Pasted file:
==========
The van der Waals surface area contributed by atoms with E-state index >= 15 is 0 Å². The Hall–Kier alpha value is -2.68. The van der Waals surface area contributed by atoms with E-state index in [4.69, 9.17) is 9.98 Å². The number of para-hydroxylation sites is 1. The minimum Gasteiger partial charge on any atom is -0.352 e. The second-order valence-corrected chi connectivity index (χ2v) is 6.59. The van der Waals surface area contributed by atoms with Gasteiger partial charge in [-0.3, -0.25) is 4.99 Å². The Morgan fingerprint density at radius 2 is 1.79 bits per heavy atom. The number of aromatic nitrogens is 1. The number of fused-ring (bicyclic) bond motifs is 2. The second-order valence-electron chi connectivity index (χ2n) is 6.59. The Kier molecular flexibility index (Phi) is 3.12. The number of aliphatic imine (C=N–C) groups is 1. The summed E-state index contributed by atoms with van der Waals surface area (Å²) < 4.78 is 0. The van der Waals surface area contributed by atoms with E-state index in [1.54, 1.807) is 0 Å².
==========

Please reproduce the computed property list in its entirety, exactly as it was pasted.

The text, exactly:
The van der Waals surface area contributed by atoms with E-state index >= 15 is 0 Å². The Hall–Kier alpha value is -2.68. The van der Waals surface area contributed by atoms with E-state index in [4.69, 9.17) is 9.98 Å². The number of para-hydroxylation sites is 1. The minimum Gasteiger partial charge on any atom is -0.352 e. The second-order valence-corrected chi connectivity index (χ2v) is 6.59. The van der Waals surface area contributed by atoms with Gasteiger partial charge in [-0.3, -0.25) is 4.99 Å². The Morgan fingerprint density at radius 2 is 1.79 bits per heavy atom. The number of aromatic nitrogens is 1. The number of fused-ring (bicyclic) bond motifs is 2. The second-order valence-electron chi connectivity index (χ2n) is 6.59. The Kier molecular flexibility index (Phi) is 3.12. The number of aliphatic imine (C=N–C) groups is 1. The summed E-state index contributed by atoms with van der Waals surface area (Å²) < 4.78 is 0. The van der Waals surface area contributed by atoms with E-state index in [1.54, 1.807) is 0 Å².